You may be able to test the wood you use for some of these toxins, but others may be impossible to test for and identify. As a result, you may be building floors or other furniture inside your house using contaminated wood, which can affect your health.

Once again, the only safe solution would be to contact a firm dedicated to providing ethically sourced reclaimed wood from verified locations.

Moreover, you should ensure you get your material from companies that use various processes to eliminate potential toxins or pests before selling the wood.

The issue is that many companies are not as transparent right now because they don’t verify where the wood comes from or conduct any tests or processes to eliminate chemicals.

This typically happens because some companies want to cut costs and save time, but they fail to understand or do not care that they are endangering their customers.

Advantages of Reclaimed Wood

Everything I have just mentioned about the safety of reclaimed wood may be causing you to reconsider, but you need to remember that there are several advantages to reclaimed wood.

First, using repurposed wood is a sustainable and wise choice as long as you find the right company to buy from.

You should also keep in mind that reclaimed wood may cost a bit more, especially if it’s undergone treatments to make it safe.

So if you find cheap reclaimed wood, you should be skeptical because it may signal that the company has not tested or treated the wood to eliminate dangerous substances.

Let’s see some advantages of reclaimed wood below:

Reclaimed Wood Is Sustainable

A wall made from reclaimed wood planks. Overlain are three leaves arranged in a circular patter to indicate sustainability.
Reclaimed wood is more sustainable than virgin wood because it avoids cutting down trees and typically requires less energy-intensive processing.

The main advantage of reclaimed wood is that it is one of the most sustainable and environmentally friendly building materials.

Repurposing wood from old houses or other buildings ensures that fewer trees are cut down. But unfortunately, deforestation is a global problem nowadays, as thousands of acres of woodlands are destroyed each year to make room for industrial plants, resorts, and pulp plantations.

Reclaimed wood has skyrocketed lately as a sustainable way of using perfectly good (and, as I just explained, relatively safe) materials for your floors, staircases, sheds, or even furniture.

As long as companies follow certain safety standards, reclaimed wood provides a great solution.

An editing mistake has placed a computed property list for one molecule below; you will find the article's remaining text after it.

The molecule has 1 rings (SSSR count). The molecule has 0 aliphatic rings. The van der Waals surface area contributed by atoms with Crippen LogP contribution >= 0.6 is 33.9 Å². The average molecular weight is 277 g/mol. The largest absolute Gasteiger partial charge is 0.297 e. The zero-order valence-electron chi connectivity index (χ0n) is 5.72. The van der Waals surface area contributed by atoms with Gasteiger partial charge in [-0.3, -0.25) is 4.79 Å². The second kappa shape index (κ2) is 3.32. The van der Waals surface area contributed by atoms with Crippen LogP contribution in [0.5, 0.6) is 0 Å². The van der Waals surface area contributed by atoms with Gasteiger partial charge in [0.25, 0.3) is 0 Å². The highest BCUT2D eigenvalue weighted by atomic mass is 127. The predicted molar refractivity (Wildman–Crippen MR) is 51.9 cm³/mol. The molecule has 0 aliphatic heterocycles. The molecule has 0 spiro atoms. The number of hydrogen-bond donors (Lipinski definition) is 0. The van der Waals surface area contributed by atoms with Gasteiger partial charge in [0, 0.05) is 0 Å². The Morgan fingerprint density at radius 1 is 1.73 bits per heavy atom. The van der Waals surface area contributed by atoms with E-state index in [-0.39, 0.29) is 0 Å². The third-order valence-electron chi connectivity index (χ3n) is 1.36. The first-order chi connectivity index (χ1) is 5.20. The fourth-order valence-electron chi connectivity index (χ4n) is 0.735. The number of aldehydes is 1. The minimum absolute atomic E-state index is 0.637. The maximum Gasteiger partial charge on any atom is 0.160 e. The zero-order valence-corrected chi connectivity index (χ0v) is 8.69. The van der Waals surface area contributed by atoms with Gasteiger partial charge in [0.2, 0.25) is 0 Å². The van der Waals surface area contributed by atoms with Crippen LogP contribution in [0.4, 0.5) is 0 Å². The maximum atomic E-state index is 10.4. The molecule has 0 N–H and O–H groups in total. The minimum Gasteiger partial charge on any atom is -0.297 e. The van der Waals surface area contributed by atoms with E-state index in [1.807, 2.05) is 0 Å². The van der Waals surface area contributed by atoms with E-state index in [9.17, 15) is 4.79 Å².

Reclaimed Wood Is Harder and More Resistant Than New Wood

Reclaimed wood is not only environmentally friendly but also harder and more durable than freshly cut wood.

This material often comes from old-growth trees, which are harder than first-generation forests, and has had a long time to mature and cure slowly. Hence, its fibers are much more resistant to potential issues like physical pressure or chemicals.

As a result, floors or stairs made of reclaimed wood can last much longer since they are better cured and treated than those made of fresh wood. You may pay more to buy reclaimed wood, but the durability makes this material worth every penny.

Reclaimed Wood Can Look Very Stylish

You can achieve so many different looks using reclaimed wood. Depending on what you choose, you can create a warm and cozy look or a modern and sleek one. You can use reclaimed wood in so many ways to give your home the style you prefer.

A stylish room with tall windows, a white corner sofa, and reclaimed wood coffee table, and a matching reclaimed wood accent wall behind.
A stylish accent wall made from reclaimed wood can add a contemporary flourish to any room.

Reclaimed wood is especially good for homes with a rustic style, offering the perfect tones and textures to create the atmosphere you want.

Moreover, this material brings a unique element to your house, as it’s got its own history and character. So, it’s much more interesting than furniture or floors made of plain new wood.

Conclusion – Is Reclaimed Wood Safe?

Reclaimed wood is sustainable, very durable, and looks good.

Moreover, it can be used in various styles and adds more character to your house than plain new wood.

However, the main problem with reclaimed wood is that you can’t be sure where it comes from, which means that it can contain toxins or other substances that may be harmful.

Reclaimed wood can contain chemicals like adhesives, insecticides, or lead. It can also be moldy or contain bugs.

You need to test for these issues to satisfy yourself that they are not a concern, but you should also make sure to source reclaimed wood from a reputable company. That will ensure the wood you buy is as safe as possible.